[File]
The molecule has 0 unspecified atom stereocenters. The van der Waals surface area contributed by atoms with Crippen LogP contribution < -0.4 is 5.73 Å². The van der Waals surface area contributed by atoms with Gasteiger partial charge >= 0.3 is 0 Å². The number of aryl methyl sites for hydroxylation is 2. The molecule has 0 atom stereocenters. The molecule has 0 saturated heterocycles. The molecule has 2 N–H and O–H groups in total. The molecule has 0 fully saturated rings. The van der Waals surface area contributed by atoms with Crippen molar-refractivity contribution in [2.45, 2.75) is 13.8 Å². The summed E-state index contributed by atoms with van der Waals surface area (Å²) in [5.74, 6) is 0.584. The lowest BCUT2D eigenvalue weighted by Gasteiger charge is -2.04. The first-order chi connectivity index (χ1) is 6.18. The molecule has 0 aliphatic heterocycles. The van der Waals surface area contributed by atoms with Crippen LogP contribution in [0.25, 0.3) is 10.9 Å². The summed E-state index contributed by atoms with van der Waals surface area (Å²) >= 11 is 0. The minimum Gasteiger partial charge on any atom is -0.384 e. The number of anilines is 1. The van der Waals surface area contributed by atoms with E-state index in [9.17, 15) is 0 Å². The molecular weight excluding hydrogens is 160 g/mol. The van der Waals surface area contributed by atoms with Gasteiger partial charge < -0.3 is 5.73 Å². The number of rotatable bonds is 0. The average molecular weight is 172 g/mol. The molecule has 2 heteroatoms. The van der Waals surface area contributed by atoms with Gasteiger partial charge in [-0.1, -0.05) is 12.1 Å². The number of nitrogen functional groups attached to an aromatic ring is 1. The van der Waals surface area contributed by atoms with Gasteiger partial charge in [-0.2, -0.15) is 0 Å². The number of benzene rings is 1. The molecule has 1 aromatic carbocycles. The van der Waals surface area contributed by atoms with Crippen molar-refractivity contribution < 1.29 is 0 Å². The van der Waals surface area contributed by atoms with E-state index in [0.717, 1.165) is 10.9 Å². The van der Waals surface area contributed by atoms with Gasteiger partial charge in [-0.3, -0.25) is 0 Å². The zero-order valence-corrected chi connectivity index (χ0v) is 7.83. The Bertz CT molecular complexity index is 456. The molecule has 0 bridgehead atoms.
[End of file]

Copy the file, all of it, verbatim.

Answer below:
The molecule has 0 unspecified atom stereocenters. The van der Waals surface area contributed by atoms with Crippen LogP contribution < -0.4 is 5.73 Å². The van der Waals surface area contributed by atoms with Gasteiger partial charge >= 0.3 is 0 Å². The number of aryl methyl sites for hydroxylation is 2. The molecule has 0 atom stereocenters. The molecule has 0 saturated heterocycles. The molecule has 2 N–H and O–H groups in total. The molecule has 0 fully saturated rings. The van der Waals surface area contributed by atoms with Crippen molar-refractivity contribution in [2.45, 2.75) is 13.8 Å². The summed E-state index contributed by atoms with van der Waals surface area (Å²) in [5.74, 6) is 0.584. The lowest BCUT2D eigenvalue weighted by Gasteiger charge is -2.04. The first-order chi connectivity index (χ1) is 6.18. The molecule has 0 aliphatic heterocycles. The van der Waals surface area contributed by atoms with Crippen LogP contribution in [0.25, 0.3) is 10.9 Å². The summed E-state index contributed by atoms with van der Waals surface area (Å²) >= 11 is 0. The minimum Gasteiger partial charge on any atom is -0.384 e. The number of anilines is 1. The van der Waals surface area contributed by atoms with E-state index in [9.17, 15) is 0 Å². The molecular weight excluding hydrogens is 160 g/mol. The van der Waals surface area contributed by atoms with Gasteiger partial charge < -0.3 is 5.73 Å². The number of rotatable bonds is 0. The average molecular weight is 172 g/mol. The molecule has 2 heteroatoms. The van der Waals surface area contributed by atoms with Gasteiger partial charge in [-0.1, -0.05) is 12.1 Å². The number of nitrogen functional groups attached to an aromatic ring is 1. The van der Waals surface area contributed by atoms with Gasteiger partial charge in [-0.2, -0.15) is 0 Å². The number of benzene rings is 1. The molecule has 1 aromatic carbocycles. The van der Waals surface area contributed by atoms with Crippen molar-refractivity contribution < 1.29 is 0 Å². The van der Waals surface area contributed by atoms with E-state index in [0.717, 1.165) is 10.9 Å². The van der Waals surface area contributed by atoms with Gasteiger partial charge in [-0.3, -0.25) is 0 Å². The zero-order valence-corrected chi connectivity index (χ0v) is 7.83. The Bertz CT molecular complexity index is 456. The molecule has 0 bridgehead atoms.